Leading Experts speak on the Future of Business at Global Business Forum
Posted on: 27 May 2016
Is the job for life a thing of the past? How to prevent another financial crisis? What does the future of Irish Manufacturing look like? How to manage the wealth of nations? These were just some of the questions that were debated at the Future of Business conference, Trinity Business School’s first Trinity Global Business Forum this week.
The Future of Business conference saw leading experts from the world of business and academia speak on a diverse range of topics from the prevention of another financial crisis to ethical leadership to the accommodation crisis and its effects on Irish business.
In his keynote address the Future of Work: Careers, Culture, and the Myth of the Millennial Stephen McIntyre Vice President (Europe, Middle East & Africa) at Twitter said:
“The job-for-life is gone for good. But what has taken its place? And what can this tell us about the future? The High Tech industry has disproportionately shaped our view of modern corporate careers and culture. And Ireland's embrace of tech has put us in the vanguard. Today's Irish graduates face a different world of work.”
On the Future of Irish Manufacturing, Professor of International Business and Economic Development, Frank Barry, addressed questions such as:
“What is it that keeps the pharmaceutical industry here while other sectors have disappeared? And if the multinationals disappear, through pressure on Ireland’s corporation tax regime for example, what then? We will be thrown back onto the resources and ingenuity of our indigenous industries. How will they cope?”
Prof Barry was joined by a panel including Richard Keegan of Enterprise Ireland, Colm Healy of Skelligs Chocolate and Anne Randles of Ornua.
On Preventing another Financial Crisis, Professor Brian Lucey commented:
“Have we done enough to prevent another financial crisis? No. Have we done enough to delay one? Perhaps. Have we learned from the last one? Doubtful. Now you know why economics is known as the dismal science!”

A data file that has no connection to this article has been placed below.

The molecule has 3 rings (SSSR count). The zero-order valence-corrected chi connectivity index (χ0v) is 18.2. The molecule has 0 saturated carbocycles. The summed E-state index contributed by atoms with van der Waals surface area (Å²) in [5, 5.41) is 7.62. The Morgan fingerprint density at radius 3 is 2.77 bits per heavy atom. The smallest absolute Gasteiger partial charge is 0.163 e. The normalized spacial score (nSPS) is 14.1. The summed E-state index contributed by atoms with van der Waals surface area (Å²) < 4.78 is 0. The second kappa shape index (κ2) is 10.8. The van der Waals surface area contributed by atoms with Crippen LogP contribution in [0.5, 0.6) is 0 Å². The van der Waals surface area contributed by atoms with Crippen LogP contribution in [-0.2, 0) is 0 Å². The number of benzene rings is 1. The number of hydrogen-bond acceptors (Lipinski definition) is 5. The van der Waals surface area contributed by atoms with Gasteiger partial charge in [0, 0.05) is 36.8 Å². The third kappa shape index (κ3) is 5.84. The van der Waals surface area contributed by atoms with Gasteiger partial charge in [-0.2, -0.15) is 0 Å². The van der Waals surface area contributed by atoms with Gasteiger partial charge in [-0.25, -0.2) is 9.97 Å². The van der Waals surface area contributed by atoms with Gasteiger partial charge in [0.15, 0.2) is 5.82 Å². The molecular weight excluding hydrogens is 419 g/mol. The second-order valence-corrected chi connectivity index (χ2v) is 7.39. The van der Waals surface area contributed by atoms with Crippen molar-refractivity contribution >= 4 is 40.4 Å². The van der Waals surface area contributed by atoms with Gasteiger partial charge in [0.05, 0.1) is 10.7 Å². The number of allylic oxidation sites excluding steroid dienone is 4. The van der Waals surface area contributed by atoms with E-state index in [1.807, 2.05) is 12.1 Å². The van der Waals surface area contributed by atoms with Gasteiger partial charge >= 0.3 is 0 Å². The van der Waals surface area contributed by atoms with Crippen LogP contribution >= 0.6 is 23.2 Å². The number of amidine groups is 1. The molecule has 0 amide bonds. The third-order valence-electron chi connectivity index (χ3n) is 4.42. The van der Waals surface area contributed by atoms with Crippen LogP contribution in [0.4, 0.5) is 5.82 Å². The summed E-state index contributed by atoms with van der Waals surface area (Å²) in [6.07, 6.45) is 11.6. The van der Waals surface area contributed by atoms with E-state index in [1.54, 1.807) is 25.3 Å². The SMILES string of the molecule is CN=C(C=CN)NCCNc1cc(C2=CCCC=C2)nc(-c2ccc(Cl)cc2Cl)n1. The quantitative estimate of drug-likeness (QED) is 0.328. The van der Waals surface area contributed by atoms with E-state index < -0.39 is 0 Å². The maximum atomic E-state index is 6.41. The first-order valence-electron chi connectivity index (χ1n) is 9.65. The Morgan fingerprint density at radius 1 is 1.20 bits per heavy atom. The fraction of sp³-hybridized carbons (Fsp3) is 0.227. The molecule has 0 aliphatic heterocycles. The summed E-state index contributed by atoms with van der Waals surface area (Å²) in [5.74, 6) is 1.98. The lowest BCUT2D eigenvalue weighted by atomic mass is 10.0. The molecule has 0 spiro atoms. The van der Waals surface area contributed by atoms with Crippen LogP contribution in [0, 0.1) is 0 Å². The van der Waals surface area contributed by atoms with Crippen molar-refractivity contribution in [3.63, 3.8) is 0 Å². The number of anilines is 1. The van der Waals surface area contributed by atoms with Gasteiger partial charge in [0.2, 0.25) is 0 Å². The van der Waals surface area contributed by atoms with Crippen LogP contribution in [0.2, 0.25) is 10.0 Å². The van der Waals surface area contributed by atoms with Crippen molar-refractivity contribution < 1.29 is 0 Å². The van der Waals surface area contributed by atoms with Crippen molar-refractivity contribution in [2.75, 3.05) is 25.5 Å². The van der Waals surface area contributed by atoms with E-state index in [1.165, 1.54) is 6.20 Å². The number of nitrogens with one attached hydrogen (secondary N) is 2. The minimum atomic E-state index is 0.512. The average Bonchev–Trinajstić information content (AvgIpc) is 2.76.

Prof Lucey was joined by Frances Coppola, Financial Writer and Commentator, Megan Greene, Managing Director at Maulife Asset Management, Alan Duffy, CEO HSBC Ireland, and Kyran McStay, Director and Founder of Key Capital.
On Trinity’s first Global Business Forum, Dean of the Trinity Business School, Professor Andrew Burke said:
“It aims to develop a vision and strategy for business and society that focuses on developing economic prosperity, social well-being and an ethical society. To this end, we commence this first forum with the theme ’The Future of Business’ where speakers and panels will not only be addressing some immediate practical concerns but will also be formulating a vision and strategy for the future. Guided by Trinity Business School’s DNA with its core values of: putting in more than you take out, being creative, analytical rigour and putting good ideas into action, we intend to put vision and strategy back onto the agenda for business, politics and society.”
In a series of panel discussions in the course of the day other experts from the business world included CEO of National Treasury Management Agency, former Minister for Finance and Education, Ruairí Quinn, Google’s Director of EMEA Sales, Fionnuala Meehan, Manager of Competitiveness Department of Enterprise Ireland, Richard Keegan and others
Other panel discussions included ‘The Future of Work in the 21st Century; The Ethical Dilemma for Leaders and how to solve them; and the Accommodation Shortage and the Future of Irish Business among others.
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